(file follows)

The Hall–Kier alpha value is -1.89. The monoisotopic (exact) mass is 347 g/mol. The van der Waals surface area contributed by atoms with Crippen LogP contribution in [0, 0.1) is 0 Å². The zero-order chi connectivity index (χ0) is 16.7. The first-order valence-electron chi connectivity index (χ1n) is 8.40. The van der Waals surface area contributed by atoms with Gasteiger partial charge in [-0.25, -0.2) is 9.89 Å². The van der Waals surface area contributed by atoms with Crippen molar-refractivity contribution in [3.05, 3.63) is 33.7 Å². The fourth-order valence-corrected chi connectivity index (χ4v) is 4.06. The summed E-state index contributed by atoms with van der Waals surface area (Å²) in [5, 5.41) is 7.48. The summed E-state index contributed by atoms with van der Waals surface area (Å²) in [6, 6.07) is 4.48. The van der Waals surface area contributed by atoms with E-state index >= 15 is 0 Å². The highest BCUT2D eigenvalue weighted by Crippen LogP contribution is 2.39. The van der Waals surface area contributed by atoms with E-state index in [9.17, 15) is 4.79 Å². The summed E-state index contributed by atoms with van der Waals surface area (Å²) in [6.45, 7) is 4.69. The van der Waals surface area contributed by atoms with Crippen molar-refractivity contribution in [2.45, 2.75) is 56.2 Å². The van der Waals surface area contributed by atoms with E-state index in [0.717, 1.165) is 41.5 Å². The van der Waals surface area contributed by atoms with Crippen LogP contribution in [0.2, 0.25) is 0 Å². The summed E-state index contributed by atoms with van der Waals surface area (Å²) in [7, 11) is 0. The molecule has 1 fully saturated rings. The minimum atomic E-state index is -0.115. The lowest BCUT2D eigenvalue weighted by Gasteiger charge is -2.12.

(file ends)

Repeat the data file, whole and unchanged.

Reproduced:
The Hall–Kier alpha value is -1.89. The monoisotopic (exact) mass is 347 g/mol. The van der Waals surface area contributed by atoms with Crippen LogP contribution in [0, 0.1) is 0 Å². The zero-order chi connectivity index (χ0) is 16.7. The first-order valence-electron chi connectivity index (χ1n) is 8.40. The van der Waals surface area contributed by atoms with Gasteiger partial charge in [-0.25, -0.2) is 9.89 Å². The van der Waals surface area contributed by atoms with Crippen molar-refractivity contribution in [3.05, 3.63) is 33.7 Å². The fourth-order valence-corrected chi connectivity index (χ4v) is 4.06. The summed E-state index contributed by atoms with van der Waals surface area (Å²) in [5, 5.41) is 7.48. The summed E-state index contributed by atoms with van der Waals surface area (Å²) in [6, 6.07) is 4.48. The van der Waals surface area contributed by atoms with E-state index >= 15 is 0 Å². The highest BCUT2D eigenvalue weighted by Crippen LogP contribution is 2.39. The van der Waals surface area contributed by atoms with E-state index in [9.17, 15) is 4.79 Å². The summed E-state index contributed by atoms with van der Waals surface area (Å²) in [6.45, 7) is 4.69. The van der Waals surface area contributed by atoms with Crippen molar-refractivity contribution in [2.45, 2.75) is 56.2 Å². The van der Waals surface area contributed by atoms with E-state index in [0.717, 1.165) is 41.5 Å². The van der Waals surface area contributed by atoms with Crippen LogP contribution in [0.2, 0.25) is 0 Å². The summed E-state index contributed by atoms with van der Waals surface area (Å²) in [7, 11) is 0. The molecule has 1 fully saturated rings. The minimum atomic E-state index is -0.115. The lowest BCUT2D eigenvalue weighted by Gasteiger charge is -2.12.